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Martinsville High School Alumni
Class of 1956 Message List
Anna Jirgens Casey - 3
04/24/17     Beverly Yeager  (1956)      lipford-yeager@comcast.net
Sunday, December 30, 2012
By ANNA JIRGENS CASEY -
We arrived from war devastated Germany as refugees on June 15, 1949, at the railway station in Martinsville with two suitcases and $20 given to us in New York by a welfare worker at the Pennsylvania Railway Station.
We were very poor that first Christmas Eve in 1949 in America. Papa had cut a tiny pine Christmas tree in the gully behind Princeton Street. Our first apartment in Martinsville was four upstairs rooms at 804 Princeton St. The rent was cheap, it was unheated, and it had no bathroom or kitchen. The back room which we used as a kitchen did have a toilet in one corner.
We had a tin tub for baths, and there was a donated kerosene cook stove that also served as source of heat. I would go to the local service station on Starling Avenue with my gallon jug for the kerosene at 25 cents. One of the front rooms had a fireplace for warmth.
The kind people of Martinsville all had pitched in and donated furniture pieces and clothing to us immigrants. The charity drive had been spearheaded by the Red Cross, First Baptist and First United Methodist churches, and especially by our neighbor next door, Mr. A.T. Finney, who was with the police department. We were written up on the front page of the Martinsville Bulletin.
We had managed to decorate our tiny tree with some donated lights, tinsel and shiny blue ball ornaments. But there were no presents under that tree. My sister Ilze and I, however, had memorized Christmas poems and carols in our Latvian language to recite and sing in front of the tree on Christmas Eve. Distinguished guests were expected.
None other than the manager of W.M. Bassett Furniture, where my Papa was employed on the assembly line, was coming to see us. Papa could not speak English. I was to be the interpreter. Henry Grogan and his wife Grace arrived! My sister Ilze and I recited our poems and sang carols in Latvian.
Our little pine tree twinkled merrily in the one room where there was heat from the fireplace. Yes, the Grogans brought many presents to put under that tree! Henry and Grace Grogan made our first Christmas Eve in America truly unforgettable. I have never forgotten either of them.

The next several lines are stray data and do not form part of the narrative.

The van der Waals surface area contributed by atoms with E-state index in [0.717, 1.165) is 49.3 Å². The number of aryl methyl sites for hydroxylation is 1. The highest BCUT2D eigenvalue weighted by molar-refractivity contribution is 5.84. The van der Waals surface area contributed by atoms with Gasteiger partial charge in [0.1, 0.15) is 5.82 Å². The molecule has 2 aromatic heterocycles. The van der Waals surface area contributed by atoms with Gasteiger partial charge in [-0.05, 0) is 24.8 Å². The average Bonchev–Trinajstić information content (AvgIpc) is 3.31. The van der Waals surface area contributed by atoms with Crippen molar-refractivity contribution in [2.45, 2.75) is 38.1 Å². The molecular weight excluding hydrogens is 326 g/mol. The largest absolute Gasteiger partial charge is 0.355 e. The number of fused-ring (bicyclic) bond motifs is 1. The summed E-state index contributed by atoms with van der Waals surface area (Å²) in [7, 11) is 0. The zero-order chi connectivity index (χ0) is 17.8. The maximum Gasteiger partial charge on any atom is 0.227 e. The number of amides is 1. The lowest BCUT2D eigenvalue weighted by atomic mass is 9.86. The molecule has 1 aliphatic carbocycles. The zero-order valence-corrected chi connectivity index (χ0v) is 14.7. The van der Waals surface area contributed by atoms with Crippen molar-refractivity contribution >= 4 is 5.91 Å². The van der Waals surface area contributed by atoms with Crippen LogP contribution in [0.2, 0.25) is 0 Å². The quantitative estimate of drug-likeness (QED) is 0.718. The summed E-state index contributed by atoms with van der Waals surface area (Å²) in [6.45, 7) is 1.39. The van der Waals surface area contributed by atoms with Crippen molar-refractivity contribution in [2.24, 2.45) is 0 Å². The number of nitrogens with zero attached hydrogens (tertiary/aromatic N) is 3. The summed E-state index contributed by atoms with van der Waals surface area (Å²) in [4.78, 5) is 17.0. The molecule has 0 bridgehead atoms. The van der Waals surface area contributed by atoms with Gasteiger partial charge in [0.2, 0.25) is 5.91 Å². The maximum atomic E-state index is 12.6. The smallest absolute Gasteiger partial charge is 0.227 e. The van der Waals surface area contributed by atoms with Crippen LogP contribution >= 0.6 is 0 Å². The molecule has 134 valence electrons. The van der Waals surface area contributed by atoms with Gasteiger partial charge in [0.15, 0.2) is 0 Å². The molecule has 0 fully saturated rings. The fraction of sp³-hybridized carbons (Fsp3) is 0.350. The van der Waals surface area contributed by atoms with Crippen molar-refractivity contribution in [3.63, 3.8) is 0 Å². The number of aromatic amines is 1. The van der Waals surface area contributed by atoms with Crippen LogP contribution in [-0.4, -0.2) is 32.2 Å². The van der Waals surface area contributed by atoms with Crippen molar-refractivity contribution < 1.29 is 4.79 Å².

I graduated as the class salutatorian from Mavahi in 1956. My proudest achievement at Mavahi was the DAR U.S. History Award for my class. I was written up in the Stroller. I owe that award mostly to Mr. Mel Cartwright, who taught me history in summer school.
I left Martinsville after high school graduation for Washington, D.C., and George Washington University. I was the only woman graduate in their School of Pharmacy Class of 1960. My parents worked hard to put me through college, and I worked at Eagles Dime Store all my high school years and saved my money.
Papa bought a small house at 815 Princeton St., and he and my Mama planted a beautiful garden on the back hillside. It was a showplace in the springtime.
I have been married to John Casey, a fellow pharmacist, for 51 years. We have two sons and three granddaughters.
After 38 years as a pharmacist, I am enjoying being retired with John here in Portland, Ore., and on the Oregon coast in Manzanita. I always remember the kind-hearted people of Martinsville, my first hometown in America.
My parents never were able to return to their home in Riga, Latvia, and they both are buried at Roselawn. Latvia became free in 1991 only after the dissolution of the Soviet Union.
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